Taurine protected against P + M-mediated neurotoxicity.  Using the same tests as done in Figure 1 above, taurine preserved neurons even with P + M present (Figure 3 panels A and B) and taurine reduced expression of oligomeric α-synuclein in the presence of P + M (Figure 3 panels C and D).  Not included here, the protective effects of taurine during P + M treatment was partly due to the inhibition of migroglia cell-mediated chronic inflammation.  Furthermore, the ability of microglia cells to become  ‘polarized’ or activated to either M1 (pro-inflammatory) or M2 (anti-inflammatory) was also studied in the presence of taurine plus P + M-treatment.  Both M1 and M2 microglia cells are present in the mid-brain of the mice treated with P + M; interestingly, taurine treatment reduced expression levels of damaging M1 microglia cell products (results not included here).  Finally, two key M1-linked gene products were studied, NOX2 and NF-kB.  They found that taurine was able to reduce expression of both NOX2 and NF-kB, which indicates that taurine blocked these key products important for neuroinflammation (NOX2) and polarization of the M1 microglia cell-type (NF-kB)

Screenshot 2018-04-05 11.37.57

“The present is the ever moving shadow that divides yesterday from tomorrow. In that lies hope.” Frank Lloyd Wright

What do these results show? (1) In an interesting model of Parkinson’s, taurine showed  a potent benefit to the mice; (2) taurine reduced loss of dopamine-producing neurons in P + M mice; (3) taurine reduced oligomeric α-synuclein in P + M mice; (4) taurine treatment reduced neuroinflammation by suppressing M1 microglia cells to suggest a neuroprotectice effect; and finally, (5) taurine reduced expression of both NOX2 and NF-kB,  important genes for microglia cell activation. A similar neuroprotective effect was also found for taurine in an experimental model of Alzheimer’s disease, which resulted in improved coognitive ability. The Parkinson’s model clearly suggests that disease progression by P + M treatment is promoted by chronic neuroinflammation and M1-type microglia cells.  Under the test conditions used, taurine was shown to convincingly reduce dopamine-producing neuronal cell degeneration in the presence of the pesticides P + M.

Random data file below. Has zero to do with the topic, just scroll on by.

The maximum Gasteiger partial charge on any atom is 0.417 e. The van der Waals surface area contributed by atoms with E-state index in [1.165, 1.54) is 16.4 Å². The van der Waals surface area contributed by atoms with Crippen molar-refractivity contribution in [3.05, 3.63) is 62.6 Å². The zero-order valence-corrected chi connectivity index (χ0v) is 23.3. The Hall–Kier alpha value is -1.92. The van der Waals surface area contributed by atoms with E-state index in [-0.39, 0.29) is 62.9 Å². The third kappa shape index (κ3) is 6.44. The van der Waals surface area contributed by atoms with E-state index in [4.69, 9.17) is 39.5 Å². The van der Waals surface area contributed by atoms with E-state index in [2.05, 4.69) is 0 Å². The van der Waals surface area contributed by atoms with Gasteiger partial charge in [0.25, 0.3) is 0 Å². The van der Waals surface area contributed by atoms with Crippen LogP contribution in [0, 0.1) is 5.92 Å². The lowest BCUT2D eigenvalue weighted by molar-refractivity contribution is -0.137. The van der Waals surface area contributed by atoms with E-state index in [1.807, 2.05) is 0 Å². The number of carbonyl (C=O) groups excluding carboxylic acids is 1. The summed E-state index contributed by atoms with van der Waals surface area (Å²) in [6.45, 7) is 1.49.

What do these results suggest? There is still much to learn about taurine. There is much potential to taurine being neuroprotective.  However, there have been other seriously–convincing-positive mouse model results with other compounds that failed miserably in human clinical trials.  The data shown here uses an interesting mouse model of Parkinson’s with a simple yet elegant and solid set of data (that does not appear to be overly interpreted).  Taurine has been shown to be safe in treating other human maladies (diabetes and cardiovascular disease).  The results here are hopeful that taurine could provide neuroprotection in human Parkinson’s. Hopefully, clinical trials will be started somewhere soon to determine the ability of taurine to provide neuroprotection in human Parkinson’s disease.

“Every one of us is called upon, perhaps many times, to start a new life. A frightening diagnosis, a marriage, a move, loss of a job…And onward full-tilt we go, pitched and wrecked and absurdly resolute, driven in spite of everything to make good on a new shore. To be hopeful, to embrace one possibility after another–that is surely the basic instinct…Crying out: High tide! Time to move out into the glorious debris. Time to take this life for what it is.” Barbara Kingsolver

Cover photo credit: wallpaper/nature/1024×768/Dawn_skies_over_Gulf_of_St._Lawrence_Prince_Edward_Island_Canada_1024x768.jpg

Living and Working with “HOPE” in the Presence of Parkinson’s

“Life is difficult. This is the great truth, one of the greatest truths-it is a great truth because once we see this truth, we transcend it.” M. Scott Peck

“Life is hard. Life is beautiful. Life is difficult. Life is wonderful.” Kate DiCamillo